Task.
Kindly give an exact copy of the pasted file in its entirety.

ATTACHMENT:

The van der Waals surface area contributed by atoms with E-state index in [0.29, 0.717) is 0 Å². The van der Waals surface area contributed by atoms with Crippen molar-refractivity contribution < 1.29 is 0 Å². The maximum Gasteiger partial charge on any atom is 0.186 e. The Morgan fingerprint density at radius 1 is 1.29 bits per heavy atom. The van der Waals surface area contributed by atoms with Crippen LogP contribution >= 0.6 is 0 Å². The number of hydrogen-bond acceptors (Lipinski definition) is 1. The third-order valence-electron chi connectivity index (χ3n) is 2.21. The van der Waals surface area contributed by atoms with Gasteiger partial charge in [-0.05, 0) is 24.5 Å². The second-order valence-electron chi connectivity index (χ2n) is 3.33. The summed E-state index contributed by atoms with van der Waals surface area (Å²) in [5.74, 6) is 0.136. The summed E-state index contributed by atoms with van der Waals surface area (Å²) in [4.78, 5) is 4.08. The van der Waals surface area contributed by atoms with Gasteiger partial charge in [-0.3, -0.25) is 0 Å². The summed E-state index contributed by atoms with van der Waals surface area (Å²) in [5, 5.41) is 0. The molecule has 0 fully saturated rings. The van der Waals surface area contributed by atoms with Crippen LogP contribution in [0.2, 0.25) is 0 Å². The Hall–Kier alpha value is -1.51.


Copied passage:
The van der Waals surface area contributed by atoms with E-state index in [0.29, 0.717) is 0 Å². The van der Waals surface area contributed by atoms with Crippen molar-refractivity contribution < 1.29 is 0 Å². The maximum Gasteiger partial charge on any atom is 0.186 e. The Morgan fingerprint density at radius 1 is 1.29 bits per heavy atom. The van der Waals surface area contributed by atoms with Crippen LogP contribution >= 0.6 is 0 Å². The number of hydrogen-bond acceptors (Lipinski definition) is 1. The third-order valence-electron chi connectivity index (χ3n) is 2.21. The van der Waals surface area contributed by atoms with Gasteiger partial charge in [-0.05, 0) is 24.5 Å². The second-order valence-electron chi connectivity index (χ2n) is 3.33. The summed E-state index contributed by atoms with van der Waals surface area (Å²) in [5.74, 6) is 0.136. The summed E-state index contributed by atoms with van der Waals surface area (Å²) in [4.78, 5) is 4.08. The van der Waals surface area contributed by atoms with Gasteiger partial charge in [-0.3, -0.25) is 0 Å². The summed E-state index contributed by atoms with van der Waals surface area (Å²) in [5, 5.41) is 0. The molecule has 0 fully saturated rings. The van der Waals surface area contributed by atoms with Crippen LogP contribution in [0.2, 0.25) is 0 Å². The Hall–Kier alpha value is -1.51.